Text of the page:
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Beat the Wallabies and Ireland can say 'we’re building something that will endure'

Ireland head coach Joe Schmidt feels a win over the Australians ‘would be historic.’

THREE WINS FROM four in November would be an outstanding return from Ireland, particularly given that two of those fixtures were against the All Blacks.

The hardest part – beating the All Blacks for the first time ever – has been completed, but Joe Schmidt’s side won’t be easing off the pedal this weekend.

Joe Schmidt Source: Tommy Dickson/INPHO

Michael Chieka’s Wallabies, the third best team in the world, are in town and Schmidt believes that a victory for his Ireland team can be a genuine platform for further achievements in the coming years.

A win over New Zealand will have already lifted the belief levels of Irish rugby players, but Schmidt is stressing the need for his men to finish their 2016 on a high.

“It’s hugely important, especially when you’ve got pivotal players who aren’t available, who have been part of the spine of the team for so long,” said Schmidt yesterday, in reference to the fact that Johnny Sexton and Robbie Henshaw are missing this weekend.

“We’ve worked our way through without having those players available. You’re still Ireland. You’re still a national team and you still take that much pride. These players really do take pride.

“You are just trying to help them get the reward that they deserve for rolling their sleeves up. I know everyone is. There’s kids coming into this side that are pretty wide-eyed.

“If they can gain more experience this weekend, that’s incremental. I said right at the start Chicago would be a reference point for us. I don’t think, result aside, we got too far from the reference points last weekend [in defeat to New Zealand].

“I don’t think that we cowered or we got knocked off our game too far, despite losing those three guys in the first 20 minutes and despite how physical the New Zealanders were.

Joe Schmidt Source: Tommy Dickson/INPHO

“I thought they brought their A-Game, certainly physically and the guys stood up to it really well. I’d like to think we can finish really positively, in a similar vein, and it would be great to get the result.

“It would be historic. If we could get a result against Australia after getting a result in Cape Town and getting a result in Chicago, we could really say that we’ve got some kids that are coming through.

“We could say we’re building something that will endure, leading further into next year and the year after.”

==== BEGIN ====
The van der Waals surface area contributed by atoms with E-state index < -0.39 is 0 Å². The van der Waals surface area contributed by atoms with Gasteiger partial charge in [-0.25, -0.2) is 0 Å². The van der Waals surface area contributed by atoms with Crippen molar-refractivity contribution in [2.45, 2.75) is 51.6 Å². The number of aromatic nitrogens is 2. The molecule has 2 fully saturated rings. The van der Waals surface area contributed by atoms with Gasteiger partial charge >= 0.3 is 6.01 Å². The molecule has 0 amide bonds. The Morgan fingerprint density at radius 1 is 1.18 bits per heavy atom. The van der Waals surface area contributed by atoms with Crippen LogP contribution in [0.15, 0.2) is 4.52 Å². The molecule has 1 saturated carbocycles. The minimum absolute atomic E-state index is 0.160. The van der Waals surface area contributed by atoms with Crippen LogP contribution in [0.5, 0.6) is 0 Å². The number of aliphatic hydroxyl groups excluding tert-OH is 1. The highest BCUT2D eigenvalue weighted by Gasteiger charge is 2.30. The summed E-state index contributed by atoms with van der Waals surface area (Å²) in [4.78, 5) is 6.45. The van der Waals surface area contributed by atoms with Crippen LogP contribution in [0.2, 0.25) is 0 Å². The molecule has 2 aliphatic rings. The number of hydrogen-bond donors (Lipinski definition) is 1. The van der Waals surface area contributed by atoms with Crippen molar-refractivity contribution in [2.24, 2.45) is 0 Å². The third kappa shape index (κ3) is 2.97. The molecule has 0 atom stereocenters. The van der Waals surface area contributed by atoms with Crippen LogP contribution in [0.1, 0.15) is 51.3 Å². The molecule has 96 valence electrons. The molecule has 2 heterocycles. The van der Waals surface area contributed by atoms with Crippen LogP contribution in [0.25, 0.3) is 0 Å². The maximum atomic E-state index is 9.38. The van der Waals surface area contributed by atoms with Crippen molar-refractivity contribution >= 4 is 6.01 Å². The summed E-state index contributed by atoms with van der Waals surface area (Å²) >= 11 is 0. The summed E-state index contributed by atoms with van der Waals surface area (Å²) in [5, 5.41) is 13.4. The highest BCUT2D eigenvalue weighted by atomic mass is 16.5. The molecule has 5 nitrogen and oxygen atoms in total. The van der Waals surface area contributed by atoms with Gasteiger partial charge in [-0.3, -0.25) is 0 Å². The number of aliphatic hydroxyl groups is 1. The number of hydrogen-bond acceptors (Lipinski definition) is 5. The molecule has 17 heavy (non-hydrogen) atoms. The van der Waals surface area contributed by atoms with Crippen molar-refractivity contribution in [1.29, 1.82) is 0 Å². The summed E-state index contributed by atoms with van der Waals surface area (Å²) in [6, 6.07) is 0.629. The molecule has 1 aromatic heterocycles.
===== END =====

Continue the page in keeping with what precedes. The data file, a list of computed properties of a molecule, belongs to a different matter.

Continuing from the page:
While CJ Stander and Rob Kearney have come through head injuries to be named in Schmidt’s starting XV, Ireland are without Sexton and Henshaw – both of whom were forced off inside the opening 18 minutes against the All Blacks last weekend.

Paddy Jackson has his latest shot at the 10 shirt as a result of Sexton’s absence, while Garry Ringrose starts at inside centre after impressing off the bench there last weekend.

While frustrated to be without Henshaw, Schmidt has no concerns about Ringrose lining out in the 12 shirt – even if he is better known as a 13.

“At least at 12, you’re part of a three-man panel, and you slide that panel across the pitch and you keep closing doors if you can,” said Schmidt. ”So he’s more connected in there.”

Simon Zebo’s “stiff neck and all-round body soreness” have been something of a concern for Ireland, according to Schmidt, although he has been named on the bench and will take his place if he comes through today’s captain’s run at the Aviva Stadium.

Zebo was the victim of a dangerous high tackle from Malakai Fekitoa last weekend, with the All Blacks centre subsequently banned for a week for his challenge.

The Ireland players in a huddle Source: Tommy Dickson/INPHO

A disciplinary hearing found that Fekitoa should have seen red, rather than being sin binned, and this week has also involved plenty of tiresome fallout from a highly-physical contest.

Yesterday, it emerged that World Rugby referees chief Alain Rolland had admitted to the All Blacks that the yellow card for Aaron Smith in Dublin was an error.

Schmidt, however, declined to reveal the extent of his contact with Rolland since last weekend.

The Ireland head coach did say that he believes World Rugby will hope there is no need for further reviews after this weekend, particularly given that all teams were issued with images and videos before the November Tests to warn them of a clampdown on high tackles.

“Look, I think Alain is hopeful of that because that’s why he sent out the images and that’s why they are trying very hard to be very, I suppose, conscious of the safety of players,” said Schmidt.

“So I think that Alain himself will be looking to drive that with the officials for this weekend and I think he’ll be making not just referees, but TMOs, maybe accountable to make sure that they are tracking the game and making sure they are accurate within it.

“But at the same time, what you don’t want a witch hunt where you’re stopping the game every two minutes for something that might have been this or might have been that.

“The game is going to be physical and fast, and there’s going to be a few of them this weekend and so you don’t want to stifle the game, but you want to keep it as safe as possible.”

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Murray Kinsella

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